Homework on guests: I did very little. For my show, the point wasn’t to show off how much I knew about the guest. As I got into the later seasons, I often didn’t have time to brief myself beyond the basics. Be comfortable with that. Use the interview to allow the guest to tell his or her story. The exception might be if you’re doing a highly technical show or diving deep into a specific topic, in which case, studying up on your guest’s work may be necessary.
Before you begin (interview protocol/etiquette):
Keep it brief. Don’t engage in a lot of idle chitchat. Remember, a guest is giving you their time. Respect it. Go over the basics and then start the interview and finish on time. If you have a rapport, you can always debrief or chat more after the interview. Besides, you don’t want to drain their energy or hear their best stories before you hit record!
Names. Make sure you have the correct pronunciation of the person’s name. Ask if you’re not sure. Ask even if you are sure. Get this out of the way before you start the interview.
Silence devices. Ask them to turn off or silence all device alerts. Do the same on your end.
Interview. Let the guest know what the general flow of the interview is, the intended audience, and the anticipated time. Also let him or her know if there is room to go overtime if they feel like it.
Airdate. Let them know the airdate especially if it will occur later (a few weeks or months). As you build up a guest roster, you may find that you have interviews scheduled out 2-3 months in advance so let them know when the episode will air. Also send a courtesy reminder right before it airs.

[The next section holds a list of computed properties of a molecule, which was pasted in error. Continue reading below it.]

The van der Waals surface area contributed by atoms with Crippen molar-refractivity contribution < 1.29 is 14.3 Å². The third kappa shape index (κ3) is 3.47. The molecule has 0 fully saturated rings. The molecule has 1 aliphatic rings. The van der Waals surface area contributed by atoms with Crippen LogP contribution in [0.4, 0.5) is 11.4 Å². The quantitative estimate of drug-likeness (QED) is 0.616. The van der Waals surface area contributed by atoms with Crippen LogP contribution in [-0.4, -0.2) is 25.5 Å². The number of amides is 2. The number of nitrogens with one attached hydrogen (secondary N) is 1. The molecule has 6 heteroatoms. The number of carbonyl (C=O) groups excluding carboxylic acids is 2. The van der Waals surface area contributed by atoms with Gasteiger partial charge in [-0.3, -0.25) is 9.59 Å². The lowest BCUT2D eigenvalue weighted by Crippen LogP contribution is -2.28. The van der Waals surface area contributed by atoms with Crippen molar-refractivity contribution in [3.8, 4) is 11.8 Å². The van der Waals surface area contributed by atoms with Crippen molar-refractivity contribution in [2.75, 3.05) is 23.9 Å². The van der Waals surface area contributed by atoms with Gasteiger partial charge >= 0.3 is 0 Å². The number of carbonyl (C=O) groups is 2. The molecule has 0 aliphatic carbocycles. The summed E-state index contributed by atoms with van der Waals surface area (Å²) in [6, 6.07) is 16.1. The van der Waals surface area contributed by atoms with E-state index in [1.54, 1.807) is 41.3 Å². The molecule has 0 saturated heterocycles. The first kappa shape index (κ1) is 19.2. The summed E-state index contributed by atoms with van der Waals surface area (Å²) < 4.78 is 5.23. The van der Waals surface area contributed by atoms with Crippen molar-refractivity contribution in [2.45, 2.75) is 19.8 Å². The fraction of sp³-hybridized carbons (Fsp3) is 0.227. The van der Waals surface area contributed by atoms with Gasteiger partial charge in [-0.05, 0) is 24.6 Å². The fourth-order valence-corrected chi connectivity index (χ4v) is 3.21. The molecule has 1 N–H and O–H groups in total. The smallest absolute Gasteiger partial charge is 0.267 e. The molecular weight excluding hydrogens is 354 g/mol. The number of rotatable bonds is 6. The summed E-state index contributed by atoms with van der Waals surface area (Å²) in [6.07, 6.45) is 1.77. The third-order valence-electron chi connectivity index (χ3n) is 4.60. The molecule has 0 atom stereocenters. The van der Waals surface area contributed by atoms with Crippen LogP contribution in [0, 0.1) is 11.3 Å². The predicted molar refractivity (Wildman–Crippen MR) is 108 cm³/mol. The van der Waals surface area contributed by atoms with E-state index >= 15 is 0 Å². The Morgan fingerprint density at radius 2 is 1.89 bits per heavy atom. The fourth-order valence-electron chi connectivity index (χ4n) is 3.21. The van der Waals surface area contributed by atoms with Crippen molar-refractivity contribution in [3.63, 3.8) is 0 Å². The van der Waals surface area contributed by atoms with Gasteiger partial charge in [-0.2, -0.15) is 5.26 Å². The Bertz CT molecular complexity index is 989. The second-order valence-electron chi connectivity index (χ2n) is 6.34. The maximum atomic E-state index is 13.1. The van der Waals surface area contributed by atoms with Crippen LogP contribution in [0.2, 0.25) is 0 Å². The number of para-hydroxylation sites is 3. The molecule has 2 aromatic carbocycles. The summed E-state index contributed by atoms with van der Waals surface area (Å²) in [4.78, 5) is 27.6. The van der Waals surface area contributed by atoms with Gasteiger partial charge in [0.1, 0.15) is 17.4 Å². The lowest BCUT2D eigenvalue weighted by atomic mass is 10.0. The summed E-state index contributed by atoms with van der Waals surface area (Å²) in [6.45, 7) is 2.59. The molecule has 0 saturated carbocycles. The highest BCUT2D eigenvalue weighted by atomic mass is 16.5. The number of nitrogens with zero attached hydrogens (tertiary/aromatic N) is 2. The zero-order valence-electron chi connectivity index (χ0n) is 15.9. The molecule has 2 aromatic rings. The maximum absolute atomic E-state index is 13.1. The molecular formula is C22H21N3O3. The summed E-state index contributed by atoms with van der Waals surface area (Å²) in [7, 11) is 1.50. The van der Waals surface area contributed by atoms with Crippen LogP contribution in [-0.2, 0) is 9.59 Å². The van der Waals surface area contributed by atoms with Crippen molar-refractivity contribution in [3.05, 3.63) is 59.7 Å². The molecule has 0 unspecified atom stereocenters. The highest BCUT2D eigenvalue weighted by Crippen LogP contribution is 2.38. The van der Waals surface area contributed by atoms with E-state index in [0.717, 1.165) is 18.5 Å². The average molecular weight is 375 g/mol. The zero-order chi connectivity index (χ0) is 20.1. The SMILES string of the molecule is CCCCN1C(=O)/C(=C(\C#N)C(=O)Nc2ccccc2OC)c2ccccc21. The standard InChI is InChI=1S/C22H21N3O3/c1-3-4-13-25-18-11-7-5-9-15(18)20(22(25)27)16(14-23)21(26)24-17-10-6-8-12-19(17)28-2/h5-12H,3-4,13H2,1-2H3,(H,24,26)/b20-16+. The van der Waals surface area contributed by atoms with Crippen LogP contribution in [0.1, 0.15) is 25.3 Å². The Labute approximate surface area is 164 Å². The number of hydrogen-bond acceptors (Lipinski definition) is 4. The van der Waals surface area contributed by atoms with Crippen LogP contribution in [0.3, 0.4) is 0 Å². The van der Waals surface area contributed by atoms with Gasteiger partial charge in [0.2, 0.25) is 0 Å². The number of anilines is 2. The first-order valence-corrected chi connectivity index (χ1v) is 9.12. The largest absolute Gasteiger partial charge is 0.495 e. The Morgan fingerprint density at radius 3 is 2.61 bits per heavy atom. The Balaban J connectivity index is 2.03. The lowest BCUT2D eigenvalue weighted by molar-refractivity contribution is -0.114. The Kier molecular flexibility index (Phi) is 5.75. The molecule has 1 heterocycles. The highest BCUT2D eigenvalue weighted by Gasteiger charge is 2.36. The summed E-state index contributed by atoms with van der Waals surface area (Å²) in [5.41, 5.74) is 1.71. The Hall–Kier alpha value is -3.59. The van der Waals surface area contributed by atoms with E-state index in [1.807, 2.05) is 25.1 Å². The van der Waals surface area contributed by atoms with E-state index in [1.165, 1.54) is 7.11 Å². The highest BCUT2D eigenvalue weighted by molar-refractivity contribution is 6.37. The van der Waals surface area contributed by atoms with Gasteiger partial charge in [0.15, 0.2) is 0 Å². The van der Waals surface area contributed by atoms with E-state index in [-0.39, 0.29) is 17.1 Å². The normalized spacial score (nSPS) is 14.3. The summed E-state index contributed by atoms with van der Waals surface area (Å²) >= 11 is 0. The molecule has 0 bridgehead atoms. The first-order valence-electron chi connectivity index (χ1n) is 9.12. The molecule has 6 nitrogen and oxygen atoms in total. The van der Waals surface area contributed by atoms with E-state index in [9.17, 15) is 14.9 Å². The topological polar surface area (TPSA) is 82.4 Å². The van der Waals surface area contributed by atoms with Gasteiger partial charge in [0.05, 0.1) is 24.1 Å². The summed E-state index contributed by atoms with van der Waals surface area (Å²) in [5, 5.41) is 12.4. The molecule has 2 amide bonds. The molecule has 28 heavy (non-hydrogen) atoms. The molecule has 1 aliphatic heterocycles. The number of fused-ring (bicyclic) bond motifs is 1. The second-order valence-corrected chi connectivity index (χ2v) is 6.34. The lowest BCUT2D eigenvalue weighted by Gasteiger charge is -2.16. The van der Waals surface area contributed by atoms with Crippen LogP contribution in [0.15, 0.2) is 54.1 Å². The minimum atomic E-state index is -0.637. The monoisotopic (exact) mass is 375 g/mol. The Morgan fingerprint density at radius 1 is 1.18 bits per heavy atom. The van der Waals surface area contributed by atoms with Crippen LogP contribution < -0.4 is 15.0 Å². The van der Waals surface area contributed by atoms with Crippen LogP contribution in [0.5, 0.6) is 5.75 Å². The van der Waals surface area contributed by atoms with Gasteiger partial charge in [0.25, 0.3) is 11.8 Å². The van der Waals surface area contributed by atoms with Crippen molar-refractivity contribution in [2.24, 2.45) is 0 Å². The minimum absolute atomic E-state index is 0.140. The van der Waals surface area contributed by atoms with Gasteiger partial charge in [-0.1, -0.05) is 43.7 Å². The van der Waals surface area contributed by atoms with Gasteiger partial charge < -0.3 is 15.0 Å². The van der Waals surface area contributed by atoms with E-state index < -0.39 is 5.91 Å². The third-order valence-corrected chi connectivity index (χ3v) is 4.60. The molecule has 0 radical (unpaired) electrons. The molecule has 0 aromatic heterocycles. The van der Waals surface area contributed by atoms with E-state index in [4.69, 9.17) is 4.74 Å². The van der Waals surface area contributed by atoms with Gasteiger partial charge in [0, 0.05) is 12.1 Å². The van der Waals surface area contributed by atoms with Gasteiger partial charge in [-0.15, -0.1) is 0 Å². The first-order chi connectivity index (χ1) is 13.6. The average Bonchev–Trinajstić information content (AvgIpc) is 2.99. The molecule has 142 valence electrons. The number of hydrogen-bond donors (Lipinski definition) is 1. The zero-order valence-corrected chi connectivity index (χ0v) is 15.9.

Don’t forget to record! Ask if they’re ready to record and announce that you will start recording. Saying this aloud will let them know so they can get mentally prepared and it will also ensure you actually hit record. The last thing you want is to start the interview only to realize midway through that you didn’t hit record!
Thoughtful pauses. Take a pause to consider what the guest says. This will give you a moment to follow-up with a thoughtful questions or move on to the next topic.
Focused questions. Keep questions brief, open and avoid compounding.
Clarify. Ask your guest to clarify terms of art (even if you know what they mean). Always think of your listeners.
Don’t panic. When it comes to interruptions (dropped call, static) don’t panic. Simply call the person back or if there is an interruption, stop the interview, let him or her know and ask them to repeat the last part so you can edit it later.
Courtesy. Thank your guest at the end of the conversation.
Continue practicing. Practice is the best way to crystalize your theme and topic and to acclimate yourself to interviewing or speaking into the mic.
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Part 3: What I’m reading
The Rooster Bar by John Grisham (***): a legal thriller about three law students attending a low-tier for-profit law school (often called a “degree mill”). They stumble onto a conspiracy involving the shadowy owner of the school after their classmate commits suicide. The students then decide to break a lot of rules. It’s a fun book with lots of twists and turns. A little uneven at times but entertaining and hits on a relevant current problem of too many law students, too many law schools and not enough jobs.
Books by John
Check out my Amazon author profile for my books.